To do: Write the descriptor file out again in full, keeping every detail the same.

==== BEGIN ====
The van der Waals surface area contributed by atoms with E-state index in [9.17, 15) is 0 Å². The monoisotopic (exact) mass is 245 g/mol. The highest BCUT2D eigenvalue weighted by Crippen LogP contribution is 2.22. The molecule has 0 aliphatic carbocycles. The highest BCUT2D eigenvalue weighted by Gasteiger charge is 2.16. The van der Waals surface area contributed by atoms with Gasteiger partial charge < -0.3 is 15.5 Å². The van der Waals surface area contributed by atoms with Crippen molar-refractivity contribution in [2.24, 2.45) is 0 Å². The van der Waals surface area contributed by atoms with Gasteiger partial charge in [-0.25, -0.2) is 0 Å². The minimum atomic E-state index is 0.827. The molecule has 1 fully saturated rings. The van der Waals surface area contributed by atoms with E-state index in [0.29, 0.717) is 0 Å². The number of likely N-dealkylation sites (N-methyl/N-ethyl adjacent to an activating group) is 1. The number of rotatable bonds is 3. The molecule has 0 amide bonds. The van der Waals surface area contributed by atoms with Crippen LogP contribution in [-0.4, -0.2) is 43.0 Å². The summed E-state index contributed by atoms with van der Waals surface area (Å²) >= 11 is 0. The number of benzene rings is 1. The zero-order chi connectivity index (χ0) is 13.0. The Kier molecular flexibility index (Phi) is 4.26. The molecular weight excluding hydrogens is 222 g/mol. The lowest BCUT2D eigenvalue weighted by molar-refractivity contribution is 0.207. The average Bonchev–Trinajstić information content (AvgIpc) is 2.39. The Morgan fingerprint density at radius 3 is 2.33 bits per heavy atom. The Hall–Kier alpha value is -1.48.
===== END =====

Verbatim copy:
The van der Waals surface area contributed by atoms with E-state index in [9.17, 15) is 0 Å². The monoisotopic (exact) mass is 245 g/mol. The highest BCUT2D eigenvalue weighted by Crippen LogP contribution is 2.22. The molecule has 0 aliphatic carbocycles. The highest BCUT2D eigenvalue weighted by Gasteiger charge is 2.16. The van der Waals surface area contributed by atoms with Gasteiger partial charge < -0.3 is 15.5 Å². The van der Waals surface area contributed by atoms with Crippen molar-refractivity contribution in [2.24, 2.45) is 0 Å². The van der Waals surface area contributed by atoms with Gasteiger partial charge in [-0.25, -0.2) is 0 Å². The minimum atomic E-state index is 0.827. The molecule has 1 fully saturated rings. The van der Waals surface area contributed by atoms with E-state index in [0.29, 0.717) is 0 Å². The number of likely N-dealkylation sites (N-methyl/N-ethyl adjacent to an activating group) is 1. The number of rotatable bonds is 3. The molecule has 0 amide bonds. The van der Waals surface area contributed by atoms with Crippen LogP contribution in [-0.4, -0.2) is 43.0 Å². The summed E-state index contributed by atoms with van der Waals surface area (Å²) >= 11 is 0. The number of benzene rings is 1. The zero-order chi connectivity index (χ0) is 13.0. The Kier molecular flexibility index (Phi) is 4.26. The molecular weight excluding hydrogens is 222 g/mol. The lowest BCUT2D eigenvalue weighted by molar-refractivity contribution is 0.207. The average Bonchev–Trinajstić information content (AvgIpc) is 2.39. The Morgan fingerprint density at radius 3 is 2.33 bits per heavy atom. The Hall–Kier alpha value is -1.48.